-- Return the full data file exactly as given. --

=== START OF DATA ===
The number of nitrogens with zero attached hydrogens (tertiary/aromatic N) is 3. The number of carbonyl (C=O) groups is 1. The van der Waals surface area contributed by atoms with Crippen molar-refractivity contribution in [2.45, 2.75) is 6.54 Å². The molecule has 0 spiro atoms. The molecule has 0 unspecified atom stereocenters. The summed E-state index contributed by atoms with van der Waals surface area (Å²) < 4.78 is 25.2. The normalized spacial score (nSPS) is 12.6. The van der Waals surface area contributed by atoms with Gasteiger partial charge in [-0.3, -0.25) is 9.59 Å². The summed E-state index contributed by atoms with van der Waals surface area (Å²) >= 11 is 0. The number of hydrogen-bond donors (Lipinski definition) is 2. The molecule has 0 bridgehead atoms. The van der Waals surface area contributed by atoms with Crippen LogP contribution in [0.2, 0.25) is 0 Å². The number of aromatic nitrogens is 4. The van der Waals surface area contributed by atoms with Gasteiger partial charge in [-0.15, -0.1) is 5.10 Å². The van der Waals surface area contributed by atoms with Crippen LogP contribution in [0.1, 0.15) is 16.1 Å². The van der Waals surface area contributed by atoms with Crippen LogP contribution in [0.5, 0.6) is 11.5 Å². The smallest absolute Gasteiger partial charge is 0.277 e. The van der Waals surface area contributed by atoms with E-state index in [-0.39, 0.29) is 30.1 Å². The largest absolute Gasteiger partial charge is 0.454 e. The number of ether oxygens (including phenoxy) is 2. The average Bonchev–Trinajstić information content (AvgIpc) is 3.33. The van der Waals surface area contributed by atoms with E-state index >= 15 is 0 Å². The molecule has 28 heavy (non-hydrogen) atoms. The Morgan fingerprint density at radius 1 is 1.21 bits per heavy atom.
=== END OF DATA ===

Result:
The number of nitrogens with zero attached hydrogens (tertiary/aromatic N) is 3. The number of carbonyl (C=O) groups is 1. The van der Waals surface area contributed by atoms with Crippen molar-refractivity contribution in [2.45, 2.75) is 6.54 Å². The molecule has 0 spiro atoms. The molecule has 0 unspecified atom stereocenters. The summed E-state index contributed by atoms with van der Waals surface area (Å²) < 4.78 is 25.2. The normalized spacial score (nSPS) is 12.6. The van der Waals surface area contributed by atoms with Gasteiger partial charge in [-0.3, -0.25) is 9.59 Å². The summed E-state index contributed by atoms with van der Waals surface area (Å²) >= 11 is 0. The number of hydrogen-bond donors (Lipinski definition) is 2. The molecule has 0 bridgehead atoms. The van der Waals surface area contributed by atoms with Crippen LogP contribution in [0.2, 0.25) is 0 Å². The number of aromatic nitrogens is 4. The van der Waals surface area contributed by atoms with Gasteiger partial charge in [-0.15, -0.1) is 5.10 Å². The van der Waals surface area contributed by atoms with Crippen LogP contribution in [0.1, 0.15) is 16.1 Å². The van der Waals surface area contributed by atoms with Crippen LogP contribution in [0.5, 0.6) is 11.5 Å². The smallest absolute Gasteiger partial charge is 0.277 e. The van der Waals surface area contributed by atoms with E-state index in [-0.39, 0.29) is 30.1 Å². The largest absolute Gasteiger partial charge is 0.454 e. The number of ether oxygens (including phenoxy) is 2. The average Bonchev–Trinajstić information content (AvgIpc) is 3.33. The van der Waals surface area contributed by atoms with E-state index >= 15 is 0 Å². The molecule has 28 heavy (non-hydrogen) atoms. The Morgan fingerprint density at radius 1 is 1.21 bits per heavy atom.